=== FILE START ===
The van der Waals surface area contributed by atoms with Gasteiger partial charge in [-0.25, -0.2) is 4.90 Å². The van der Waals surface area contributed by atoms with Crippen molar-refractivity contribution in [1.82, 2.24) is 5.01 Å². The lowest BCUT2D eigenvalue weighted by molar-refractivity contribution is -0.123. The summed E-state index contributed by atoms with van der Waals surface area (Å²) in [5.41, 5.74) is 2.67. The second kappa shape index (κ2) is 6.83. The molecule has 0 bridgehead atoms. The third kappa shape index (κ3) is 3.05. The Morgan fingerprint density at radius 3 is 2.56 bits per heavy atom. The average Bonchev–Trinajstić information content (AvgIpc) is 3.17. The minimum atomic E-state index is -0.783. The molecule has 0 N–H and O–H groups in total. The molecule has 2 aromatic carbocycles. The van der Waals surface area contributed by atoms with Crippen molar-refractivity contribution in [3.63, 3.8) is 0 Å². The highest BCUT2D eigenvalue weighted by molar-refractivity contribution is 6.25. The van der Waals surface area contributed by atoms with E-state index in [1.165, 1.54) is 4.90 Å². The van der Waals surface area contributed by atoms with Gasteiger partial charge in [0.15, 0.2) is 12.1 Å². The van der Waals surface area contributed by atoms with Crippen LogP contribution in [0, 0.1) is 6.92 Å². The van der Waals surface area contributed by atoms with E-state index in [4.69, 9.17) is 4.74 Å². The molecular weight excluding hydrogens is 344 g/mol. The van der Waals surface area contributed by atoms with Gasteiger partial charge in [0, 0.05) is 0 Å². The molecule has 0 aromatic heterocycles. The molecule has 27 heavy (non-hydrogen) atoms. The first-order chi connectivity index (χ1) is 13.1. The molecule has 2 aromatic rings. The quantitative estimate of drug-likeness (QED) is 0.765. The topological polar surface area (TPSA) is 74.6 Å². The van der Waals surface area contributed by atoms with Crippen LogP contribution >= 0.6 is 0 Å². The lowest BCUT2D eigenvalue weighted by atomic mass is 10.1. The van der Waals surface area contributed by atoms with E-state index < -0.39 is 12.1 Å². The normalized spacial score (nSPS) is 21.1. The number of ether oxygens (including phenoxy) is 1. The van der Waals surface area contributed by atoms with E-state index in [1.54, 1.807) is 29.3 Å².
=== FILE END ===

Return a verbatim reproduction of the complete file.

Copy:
The van der Waals surface area contributed by atoms with Gasteiger partial charge in [-0.25, -0.2) is 4.90 Å². The van der Waals surface area contributed by atoms with Crippen molar-refractivity contribution in [1.82, 2.24) is 5.01 Å². The lowest BCUT2D eigenvalue weighted by molar-refractivity contribution is -0.123. The summed E-state index contributed by atoms with van der Waals surface area (Å²) in [5.41, 5.74) is 2.67. The second kappa shape index (κ2) is 6.83. The molecule has 0 bridgehead atoms. The third kappa shape index (κ3) is 3.05. The Morgan fingerprint density at radius 3 is 2.56 bits per heavy atom. The average Bonchev–Trinajstić information content (AvgIpc) is 3.17. The minimum atomic E-state index is -0.783. The molecule has 0 N–H and O–H groups in total. The molecule has 2 aromatic carbocycles. The van der Waals surface area contributed by atoms with Crippen molar-refractivity contribution in [3.63, 3.8) is 0 Å². The highest BCUT2D eigenvalue weighted by molar-refractivity contribution is 6.25. The van der Waals surface area contributed by atoms with E-state index in [1.165, 1.54) is 4.90 Å². The van der Waals surface area contributed by atoms with Gasteiger partial charge in [0.15, 0.2) is 12.1 Å². The van der Waals surface area contributed by atoms with Crippen LogP contribution in [0, 0.1) is 6.92 Å². The van der Waals surface area contributed by atoms with E-state index in [4.69, 9.17) is 4.74 Å². The molecular weight excluding hydrogens is 344 g/mol. The van der Waals surface area contributed by atoms with Gasteiger partial charge in [0, 0.05) is 0 Å². The molecule has 0 aromatic heterocycles. The molecule has 27 heavy (non-hydrogen) atoms. The first-order chi connectivity index (χ1) is 13.1. The molecule has 2 aromatic rings. The quantitative estimate of drug-likeness (QED) is 0.765. The topological polar surface area (TPSA) is 74.6 Å². The van der Waals surface area contributed by atoms with Crippen LogP contribution >= 0.6 is 0 Å². The lowest BCUT2D eigenvalue weighted by atomic mass is 10.1. The van der Waals surface area contributed by atoms with E-state index < -0.39 is 12.1 Å². The normalized spacial score (nSPS) is 21.1. The number of ether oxygens (including phenoxy) is 1. The van der Waals surface area contributed by atoms with E-state index in [1.54, 1.807) is 29.3 Å².